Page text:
In this paper, I cover aspects of the ethnozoology of inhabitants of Gängan, an Aboriginal outstation located in Yolngu territory, in N.E. Arnhem Land, Northern Australia. I review the occurrence and distribution of frogs and the ethnozoology of these animals as viewed by Dhalwangu, a Yolngu clan. Particular emphasis is placed on amphibian traditions and beliefs, local nomenclature, taxonomy, and natural history as conceived by the Dhalwangu. A full understanding of the symbolism of Garkman, the frog, and its relatedness to other aspects of their culture is only beginning to be realized. The spread of the Cane toad in Yolngu lands will presumably have a significant impact on the other amphibians and the broader-ecosystem.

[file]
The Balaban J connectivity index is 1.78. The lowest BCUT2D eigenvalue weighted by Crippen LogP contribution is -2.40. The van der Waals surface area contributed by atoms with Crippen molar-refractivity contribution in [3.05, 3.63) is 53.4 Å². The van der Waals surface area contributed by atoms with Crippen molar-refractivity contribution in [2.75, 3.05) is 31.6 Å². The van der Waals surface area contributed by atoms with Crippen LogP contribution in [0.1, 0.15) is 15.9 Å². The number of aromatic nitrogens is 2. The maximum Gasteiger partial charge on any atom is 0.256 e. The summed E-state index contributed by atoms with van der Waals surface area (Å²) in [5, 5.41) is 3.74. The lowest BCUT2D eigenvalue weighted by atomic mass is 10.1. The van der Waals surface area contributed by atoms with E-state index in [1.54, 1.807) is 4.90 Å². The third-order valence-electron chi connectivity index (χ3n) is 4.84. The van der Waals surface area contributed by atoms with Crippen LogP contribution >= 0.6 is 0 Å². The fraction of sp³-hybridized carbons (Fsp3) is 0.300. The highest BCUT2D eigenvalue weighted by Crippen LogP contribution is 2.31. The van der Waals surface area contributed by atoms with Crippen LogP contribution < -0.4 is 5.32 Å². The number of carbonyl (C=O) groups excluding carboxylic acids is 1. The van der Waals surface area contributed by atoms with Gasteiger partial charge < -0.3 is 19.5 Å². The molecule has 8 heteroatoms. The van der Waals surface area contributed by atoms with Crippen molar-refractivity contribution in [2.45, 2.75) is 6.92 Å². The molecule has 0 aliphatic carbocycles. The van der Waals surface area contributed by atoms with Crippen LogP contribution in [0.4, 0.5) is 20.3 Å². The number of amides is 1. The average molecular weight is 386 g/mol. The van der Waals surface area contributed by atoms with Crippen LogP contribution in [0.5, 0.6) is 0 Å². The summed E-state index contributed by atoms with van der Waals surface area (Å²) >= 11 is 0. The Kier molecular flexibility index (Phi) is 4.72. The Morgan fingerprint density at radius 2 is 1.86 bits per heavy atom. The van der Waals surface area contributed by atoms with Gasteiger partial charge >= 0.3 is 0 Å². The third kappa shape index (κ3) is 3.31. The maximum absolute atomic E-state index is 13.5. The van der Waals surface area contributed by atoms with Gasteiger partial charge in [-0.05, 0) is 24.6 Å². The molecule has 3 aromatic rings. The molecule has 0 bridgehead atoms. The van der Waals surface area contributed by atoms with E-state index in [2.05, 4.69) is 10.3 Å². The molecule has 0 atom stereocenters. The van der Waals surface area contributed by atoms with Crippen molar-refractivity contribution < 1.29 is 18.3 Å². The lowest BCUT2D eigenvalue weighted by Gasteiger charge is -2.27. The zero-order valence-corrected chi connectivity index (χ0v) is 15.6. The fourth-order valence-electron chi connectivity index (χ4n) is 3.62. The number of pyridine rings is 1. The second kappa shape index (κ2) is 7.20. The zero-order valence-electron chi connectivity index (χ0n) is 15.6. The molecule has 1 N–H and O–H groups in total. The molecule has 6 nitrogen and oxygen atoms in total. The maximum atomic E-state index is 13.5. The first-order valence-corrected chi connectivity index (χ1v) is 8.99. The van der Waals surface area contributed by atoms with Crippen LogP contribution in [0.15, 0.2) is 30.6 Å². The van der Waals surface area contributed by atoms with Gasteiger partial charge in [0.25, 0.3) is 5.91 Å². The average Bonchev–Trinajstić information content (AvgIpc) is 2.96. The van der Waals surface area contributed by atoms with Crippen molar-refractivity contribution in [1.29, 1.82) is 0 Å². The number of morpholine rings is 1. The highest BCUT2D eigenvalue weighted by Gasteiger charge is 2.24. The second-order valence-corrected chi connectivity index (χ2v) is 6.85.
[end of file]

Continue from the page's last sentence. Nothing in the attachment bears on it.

Ethnozoology, amphibians, frogs, folk beliefs, Aborigines, Yolngu, Arhnem Land, Australia.